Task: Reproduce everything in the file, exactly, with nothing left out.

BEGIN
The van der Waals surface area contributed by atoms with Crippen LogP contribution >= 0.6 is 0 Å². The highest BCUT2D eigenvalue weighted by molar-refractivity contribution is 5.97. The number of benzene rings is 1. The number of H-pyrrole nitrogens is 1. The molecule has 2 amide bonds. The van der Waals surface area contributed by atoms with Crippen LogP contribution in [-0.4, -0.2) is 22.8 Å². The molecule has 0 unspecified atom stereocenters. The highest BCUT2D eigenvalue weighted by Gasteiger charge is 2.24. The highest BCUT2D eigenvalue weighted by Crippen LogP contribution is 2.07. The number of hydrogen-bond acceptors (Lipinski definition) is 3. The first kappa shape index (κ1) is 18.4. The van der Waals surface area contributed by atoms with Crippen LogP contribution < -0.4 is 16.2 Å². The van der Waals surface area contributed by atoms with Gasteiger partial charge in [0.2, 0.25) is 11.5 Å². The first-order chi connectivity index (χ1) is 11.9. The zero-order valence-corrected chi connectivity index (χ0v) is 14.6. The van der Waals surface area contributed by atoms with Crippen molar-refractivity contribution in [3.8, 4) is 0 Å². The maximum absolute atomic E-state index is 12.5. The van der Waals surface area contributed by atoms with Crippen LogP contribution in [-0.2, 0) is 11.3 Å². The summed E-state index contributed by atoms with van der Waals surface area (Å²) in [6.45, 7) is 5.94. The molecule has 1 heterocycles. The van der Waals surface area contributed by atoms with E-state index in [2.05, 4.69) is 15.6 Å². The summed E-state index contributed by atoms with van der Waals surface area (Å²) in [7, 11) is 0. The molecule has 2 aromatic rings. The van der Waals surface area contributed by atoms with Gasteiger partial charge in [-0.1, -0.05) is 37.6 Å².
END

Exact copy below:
The van der Waals surface area contributed by atoms with Crippen LogP contribution >= 0.6 is 0 Å². The highest BCUT2D eigenvalue weighted by molar-refractivity contribution is 5.97. The number of benzene rings is 1. The number of H-pyrrole nitrogens is 1. The molecule has 2 amide bonds. The van der Waals surface area contributed by atoms with Crippen LogP contribution in [-0.4, -0.2) is 22.8 Å². The molecule has 0 unspecified atom stereocenters. The highest BCUT2D eigenvalue weighted by Gasteiger charge is 2.24. The highest BCUT2D eigenvalue weighted by Crippen LogP contribution is 2.07. The number of hydrogen-bond acceptors (Lipinski definition) is 3. The first kappa shape index (κ1) is 18.4. The van der Waals surface area contributed by atoms with Crippen LogP contribution < -0.4 is 16.2 Å². The van der Waals surface area contributed by atoms with Gasteiger partial charge in [0.2, 0.25) is 11.5 Å². The first-order chi connectivity index (χ1) is 11.9. The zero-order valence-corrected chi connectivity index (χ0v) is 14.6. The van der Waals surface area contributed by atoms with Crippen molar-refractivity contribution in [3.8, 4) is 0 Å². The maximum absolute atomic E-state index is 12.5. The van der Waals surface area contributed by atoms with Crippen LogP contribution in [-0.2, 0) is 11.3 Å². The summed E-state index contributed by atoms with van der Waals surface area (Å²) in [6.45, 7) is 5.94. The molecule has 1 heterocycles. The van der Waals surface area contributed by atoms with E-state index in [2.05, 4.69) is 15.6 Å². The summed E-state index contributed by atoms with van der Waals surface area (Å²) in [7, 11) is 0. The molecule has 2 aromatic rings. The van der Waals surface area contributed by atoms with Gasteiger partial charge in [-0.1, -0.05) is 37.6 Å².